Figure 2.
 
(a) Representative images of averaged B-scans from AS-OCT of a control and post-burn mouse at 0-, 4-, 7-, 10-, and 14-day time intervals. Note the evidence of progressive swelling of the cornea with distinct morphological changes. (b) Box plot of the average thickness of the cornea as percent change with time (thickness presented as an average of nine areas, measured from anterior to posterior reflectivity), control (c) and 1 day (post-burn). P < 0.005 for days 4 to 14.
Figure 3.
 
En face, cross-sectional, and orthogonal views using OCTA imaging in a representative mouse assessed at day 7. (a) Arrows point to the DMD and hyper- and hyporeflective areas, which indicate a loss of structural homogeneity. (b, c) Arrows point to epithelial surface irregularity. (d) Hyporeflective area shows the presence of epithelial bullae in different views.
Figure 3.
 
En face, cross-sectional, and orthogonal views using OCTA imaging in a representative mouse assessed at day 7. (a) Arrows point to the DMD and hyper- and hyporeflective areas, which indicate a loss of structural homogeneity. (b, c) Arrows point to epithelial surface irregularity. (d) Hyporeflective area shows the presence of epithelial bullae in different views.
Figure 4.
 
High-resolution, cross-section OCTA image of cornea. (a) Corneal edema and hyporeflective stromal cyst and stromal fluid pocket. (b) At day 7 of a representative mouse (asterisk), thin, irregular, hyperreflective DMD 4-days post-burn (arrow) is apparent. To verify the pathology, histology slides at day 14 were assessed at 10×. (c) Normal corneal thickness and endothelial cells are readily visible. (d) In contrast, the burned eye has increased stromal thickness, endothelial cell stripping, and DMD; pathology includes neovascularization and infiltration of red blood cells in the cornea. Also note the presence of inflammation with white and red blood cells in the anterior chamber.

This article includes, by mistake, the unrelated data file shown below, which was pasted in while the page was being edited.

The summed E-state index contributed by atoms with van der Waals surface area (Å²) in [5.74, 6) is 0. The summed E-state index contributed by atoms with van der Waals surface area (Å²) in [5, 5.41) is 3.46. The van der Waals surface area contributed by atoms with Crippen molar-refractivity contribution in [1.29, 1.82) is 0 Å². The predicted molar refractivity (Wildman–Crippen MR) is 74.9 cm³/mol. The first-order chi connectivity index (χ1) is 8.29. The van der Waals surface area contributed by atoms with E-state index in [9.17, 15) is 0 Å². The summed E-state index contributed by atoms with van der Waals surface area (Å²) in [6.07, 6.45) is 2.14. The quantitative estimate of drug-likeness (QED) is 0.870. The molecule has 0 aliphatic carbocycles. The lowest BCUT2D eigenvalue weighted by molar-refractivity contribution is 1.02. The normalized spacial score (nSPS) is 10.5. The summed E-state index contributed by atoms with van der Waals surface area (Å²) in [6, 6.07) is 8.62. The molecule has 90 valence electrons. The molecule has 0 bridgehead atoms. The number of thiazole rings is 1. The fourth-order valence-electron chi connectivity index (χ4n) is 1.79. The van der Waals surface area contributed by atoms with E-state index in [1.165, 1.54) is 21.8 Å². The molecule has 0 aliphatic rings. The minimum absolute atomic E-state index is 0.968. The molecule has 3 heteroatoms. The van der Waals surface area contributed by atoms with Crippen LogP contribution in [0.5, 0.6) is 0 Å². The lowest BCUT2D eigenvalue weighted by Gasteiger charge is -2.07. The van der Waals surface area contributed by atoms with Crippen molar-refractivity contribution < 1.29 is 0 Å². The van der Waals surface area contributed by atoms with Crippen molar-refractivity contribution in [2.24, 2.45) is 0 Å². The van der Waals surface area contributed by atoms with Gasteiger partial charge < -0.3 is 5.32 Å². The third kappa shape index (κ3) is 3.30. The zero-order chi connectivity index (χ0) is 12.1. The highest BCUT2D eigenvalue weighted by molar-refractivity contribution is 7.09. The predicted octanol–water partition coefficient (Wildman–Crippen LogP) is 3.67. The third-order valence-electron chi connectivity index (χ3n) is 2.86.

Figure 4.
 
High-resolution, cross-section OCTA image of cornea. (a) Corneal edema and hyporeflective stromal cyst and stromal fluid pocket. (b) At day 7 of a representative mouse (asterisk), thin, irregular, hyperreflective DMD 4-days post-burn (arrow) is apparent. To verify the pathology, histology slides at day 14 were assessed at 10×. (c) Normal corneal thickness and endothelial cells are readily visible. (d) In contrast, the burned eye has increased stromal thickness, endothelial cell stripping, and DMD; pathology includes neovascularization and infiltration of red blood cells in the cornea. Also note the presence of inflammation with white and red blood cells in the anterior chamber.